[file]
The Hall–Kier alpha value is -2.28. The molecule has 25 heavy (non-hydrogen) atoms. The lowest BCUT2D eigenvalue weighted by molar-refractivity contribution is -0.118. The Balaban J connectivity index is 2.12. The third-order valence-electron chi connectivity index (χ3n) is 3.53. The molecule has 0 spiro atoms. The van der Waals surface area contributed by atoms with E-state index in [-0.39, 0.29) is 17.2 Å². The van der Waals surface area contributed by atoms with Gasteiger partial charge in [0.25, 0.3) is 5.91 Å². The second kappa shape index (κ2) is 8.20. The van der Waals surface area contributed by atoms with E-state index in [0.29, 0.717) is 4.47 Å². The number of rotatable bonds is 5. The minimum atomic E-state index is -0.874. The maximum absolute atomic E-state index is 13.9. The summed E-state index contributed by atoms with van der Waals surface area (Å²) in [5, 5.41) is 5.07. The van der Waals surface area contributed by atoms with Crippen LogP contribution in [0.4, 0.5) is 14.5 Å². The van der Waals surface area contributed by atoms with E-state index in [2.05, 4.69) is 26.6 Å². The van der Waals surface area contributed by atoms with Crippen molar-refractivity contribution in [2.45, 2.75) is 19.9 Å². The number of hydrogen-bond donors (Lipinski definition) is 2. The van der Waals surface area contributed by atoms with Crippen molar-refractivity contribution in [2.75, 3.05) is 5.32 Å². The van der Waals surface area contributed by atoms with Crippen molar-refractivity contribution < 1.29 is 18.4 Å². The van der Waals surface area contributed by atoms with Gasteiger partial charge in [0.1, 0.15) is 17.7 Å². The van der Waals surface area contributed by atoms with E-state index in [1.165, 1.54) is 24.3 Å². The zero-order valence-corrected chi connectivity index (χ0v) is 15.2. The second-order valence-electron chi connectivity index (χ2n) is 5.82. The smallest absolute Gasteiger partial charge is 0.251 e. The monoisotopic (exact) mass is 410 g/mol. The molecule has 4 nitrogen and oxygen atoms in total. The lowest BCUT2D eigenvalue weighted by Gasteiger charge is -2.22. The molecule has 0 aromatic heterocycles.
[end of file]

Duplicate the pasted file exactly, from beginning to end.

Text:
The Hall–Kier alpha value is -2.28. The molecule has 25 heavy (non-hydrogen) atoms. The lowest BCUT2D eigenvalue weighted by molar-refractivity contribution is -0.118. The Balaban J connectivity index is 2.12. The third-order valence-electron chi connectivity index (χ3n) is 3.53. The molecule has 0 spiro atoms. The van der Waals surface area contributed by atoms with E-state index in [-0.39, 0.29) is 17.2 Å². The van der Waals surface area contributed by atoms with Gasteiger partial charge in [0.25, 0.3) is 5.91 Å². The second kappa shape index (κ2) is 8.20. The van der Waals surface area contributed by atoms with E-state index in [0.29, 0.717) is 4.47 Å². The number of rotatable bonds is 5. The minimum atomic E-state index is -0.874. The maximum absolute atomic E-state index is 13.9. The summed E-state index contributed by atoms with van der Waals surface area (Å²) in [5, 5.41) is 5.07. The van der Waals surface area contributed by atoms with Crippen LogP contribution in [0.4, 0.5) is 14.5 Å². The van der Waals surface area contributed by atoms with E-state index in [2.05, 4.69) is 26.6 Å². The van der Waals surface area contributed by atoms with Crippen molar-refractivity contribution in [2.45, 2.75) is 19.9 Å². The number of hydrogen-bond donors (Lipinski definition) is 2. The van der Waals surface area contributed by atoms with Crippen molar-refractivity contribution in [2.75, 3.05) is 5.32 Å². The van der Waals surface area contributed by atoms with Crippen molar-refractivity contribution < 1.29 is 18.4 Å². The van der Waals surface area contributed by atoms with Gasteiger partial charge in [0.1, 0.15) is 17.7 Å². The van der Waals surface area contributed by atoms with E-state index in [1.165, 1.54) is 24.3 Å². The zero-order valence-corrected chi connectivity index (χ0v) is 15.2. The second-order valence-electron chi connectivity index (χ2n) is 5.82. The smallest absolute Gasteiger partial charge is 0.251 e. The monoisotopic (exact) mass is 410 g/mol. The molecule has 4 nitrogen and oxygen atoms in total. The lowest BCUT2D eigenvalue weighted by Gasteiger charge is -2.22. The molecule has 0 aromatic heterocycles.